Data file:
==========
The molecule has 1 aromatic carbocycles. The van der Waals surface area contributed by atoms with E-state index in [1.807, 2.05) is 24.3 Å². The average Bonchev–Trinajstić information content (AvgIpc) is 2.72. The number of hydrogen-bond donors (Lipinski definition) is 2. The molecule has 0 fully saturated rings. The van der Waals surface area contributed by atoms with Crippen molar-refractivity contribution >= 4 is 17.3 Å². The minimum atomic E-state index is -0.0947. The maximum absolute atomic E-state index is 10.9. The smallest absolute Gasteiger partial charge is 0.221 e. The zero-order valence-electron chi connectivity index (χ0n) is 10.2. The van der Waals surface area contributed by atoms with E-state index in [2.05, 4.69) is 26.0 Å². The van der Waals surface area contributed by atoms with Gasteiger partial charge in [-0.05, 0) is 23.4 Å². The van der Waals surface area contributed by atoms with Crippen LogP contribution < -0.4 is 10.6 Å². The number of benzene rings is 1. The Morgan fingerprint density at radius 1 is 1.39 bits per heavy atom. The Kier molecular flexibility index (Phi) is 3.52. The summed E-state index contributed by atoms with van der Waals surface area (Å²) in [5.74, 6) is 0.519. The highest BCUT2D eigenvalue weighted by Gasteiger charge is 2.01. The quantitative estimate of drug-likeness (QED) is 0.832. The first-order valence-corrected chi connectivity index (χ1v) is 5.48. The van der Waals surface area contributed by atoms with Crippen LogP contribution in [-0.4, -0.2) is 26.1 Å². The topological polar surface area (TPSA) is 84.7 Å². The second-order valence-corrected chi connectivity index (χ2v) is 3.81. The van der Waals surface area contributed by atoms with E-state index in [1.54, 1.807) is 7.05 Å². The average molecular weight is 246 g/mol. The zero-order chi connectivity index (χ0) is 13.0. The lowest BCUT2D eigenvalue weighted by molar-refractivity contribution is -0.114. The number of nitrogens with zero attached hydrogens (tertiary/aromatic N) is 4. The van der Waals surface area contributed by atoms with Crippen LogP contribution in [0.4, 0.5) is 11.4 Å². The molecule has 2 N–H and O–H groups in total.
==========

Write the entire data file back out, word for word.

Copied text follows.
The molecule has 1 aromatic carbocycles. The van der Waals surface area contributed by atoms with E-state index in [1.807, 2.05) is 24.3 Å². The average Bonchev–Trinajstić information content (AvgIpc) is 2.72. The number of hydrogen-bond donors (Lipinski definition) is 2. The molecule has 0 fully saturated rings. The van der Waals surface area contributed by atoms with Crippen molar-refractivity contribution >= 4 is 17.3 Å². The minimum atomic E-state index is -0.0947. The maximum absolute atomic E-state index is 10.9. The smallest absolute Gasteiger partial charge is 0.221 e. The zero-order valence-electron chi connectivity index (χ0n) is 10.2. The van der Waals surface area contributed by atoms with E-state index in [2.05, 4.69) is 26.0 Å². The van der Waals surface area contributed by atoms with Gasteiger partial charge in [-0.05, 0) is 23.4 Å². The van der Waals surface area contributed by atoms with Crippen LogP contribution < -0.4 is 10.6 Å². The number of benzene rings is 1. The Morgan fingerprint density at radius 1 is 1.39 bits per heavy atom. The Kier molecular flexibility index (Phi) is 3.52. The summed E-state index contributed by atoms with van der Waals surface area (Å²) in [5.74, 6) is 0.519. The highest BCUT2D eigenvalue weighted by Gasteiger charge is 2.01. The quantitative estimate of drug-likeness (QED) is 0.832. The first-order valence-corrected chi connectivity index (χ1v) is 5.48. The van der Waals surface area contributed by atoms with Crippen LogP contribution in [-0.4, -0.2) is 26.1 Å². The topological polar surface area (TPSA) is 84.7 Å². The second-order valence-corrected chi connectivity index (χ2v) is 3.81. The van der Waals surface area contributed by atoms with E-state index in [1.54, 1.807) is 7.05 Å². The average molecular weight is 246 g/mol. The zero-order chi connectivity index (χ0) is 13.0. The lowest BCUT2D eigenvalue weighted by molar-refractivity contribution is -0.114. The number of nitrogens with zero attached hydrogens (tertiary/aromatic N) is 4. The van der Waals surface area contributed by atoms with Crippen LogP contribution in [0.4, 0.5) is 11.4 Å². The molecule has 2 N–H and O–H groups in total.